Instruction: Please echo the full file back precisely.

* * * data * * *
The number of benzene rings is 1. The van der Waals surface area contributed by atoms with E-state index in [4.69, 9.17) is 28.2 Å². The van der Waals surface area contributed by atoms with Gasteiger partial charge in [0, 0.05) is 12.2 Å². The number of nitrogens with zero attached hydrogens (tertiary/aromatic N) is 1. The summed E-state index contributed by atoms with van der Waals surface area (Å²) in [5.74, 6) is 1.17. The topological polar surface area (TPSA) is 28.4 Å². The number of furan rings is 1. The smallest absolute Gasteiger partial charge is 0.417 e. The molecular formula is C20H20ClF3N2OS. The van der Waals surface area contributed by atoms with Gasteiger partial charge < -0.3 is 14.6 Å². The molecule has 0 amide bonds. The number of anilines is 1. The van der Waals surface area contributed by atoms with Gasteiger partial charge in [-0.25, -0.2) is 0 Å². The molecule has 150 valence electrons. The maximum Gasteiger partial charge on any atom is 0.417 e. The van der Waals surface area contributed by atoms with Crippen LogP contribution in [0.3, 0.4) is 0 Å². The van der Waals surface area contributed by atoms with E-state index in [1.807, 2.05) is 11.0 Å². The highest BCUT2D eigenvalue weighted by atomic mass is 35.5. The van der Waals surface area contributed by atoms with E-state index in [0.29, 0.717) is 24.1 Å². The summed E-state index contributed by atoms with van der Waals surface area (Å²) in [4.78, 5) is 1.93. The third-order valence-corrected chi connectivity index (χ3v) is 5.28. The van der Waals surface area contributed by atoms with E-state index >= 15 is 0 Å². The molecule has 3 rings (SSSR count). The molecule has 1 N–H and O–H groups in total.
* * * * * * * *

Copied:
The number of benzene rings is 1. The van der Waals surface area contributed by atoms with E-state index in [4.69, 9.17) is 28.2 Å². The van der Waals surface area contributed by atoms with Gasteiger partial charge in [0, 0.05) is 12.2 Å². The number of nitrogens with zero attached hydrogens (tertiary/aromatic N) is 1. The summed E-state index contributed by atoms with van der Waals surface area (Å²) in [5.74, 6) is 1.17. The topological polar surface area (TPSA) is 28.4 Å². The number of furan rings is 1. The smallest absolute Gasteiger partial charge is 0.417 e. The molecular formula is C20H20ClF3N2OS. The van der Waals surface area contributed by atoms with Gasteiger partial charge < -0.3 is 14.6 Å². The molecule has 0 amide bonds. The number of anilines is 1. The van der Waals surface area contributed by atoms with Gasteiger partial charge in [-0.25, -0.2) is 0 Å². The molecule has 150 valence electrons. The maximum Gasteiger partial charge on any atom is 0.417 e. The van der Waals surface area contributed by atoms with Crippen LogP contribution in [0.3, 0.4) is 0 Å². The van der Waals surface area contributed by atoms with E-state index in [1.807, 2.05) is 11.0 Å². The highest BCUT2D eigenvalue weighted by atomic mass is 35.5. The van der Waals surface area contributed by atoms with E-state index in [0.29, 0.717) is 24.1 Å². The summed E-state index contributed by atoms with van der Waals surface area (Å²) in [4.78, 5) is 1.93. The third-order valence-corrected chi connectivity index (χ3v) is 5.28. The van der Waals surface area contributed by atoms with E-state index >= 15 is 0 Å². The molecule has 3 rings (SSSR count). The molecule has 1 N–H and O–H groups in total.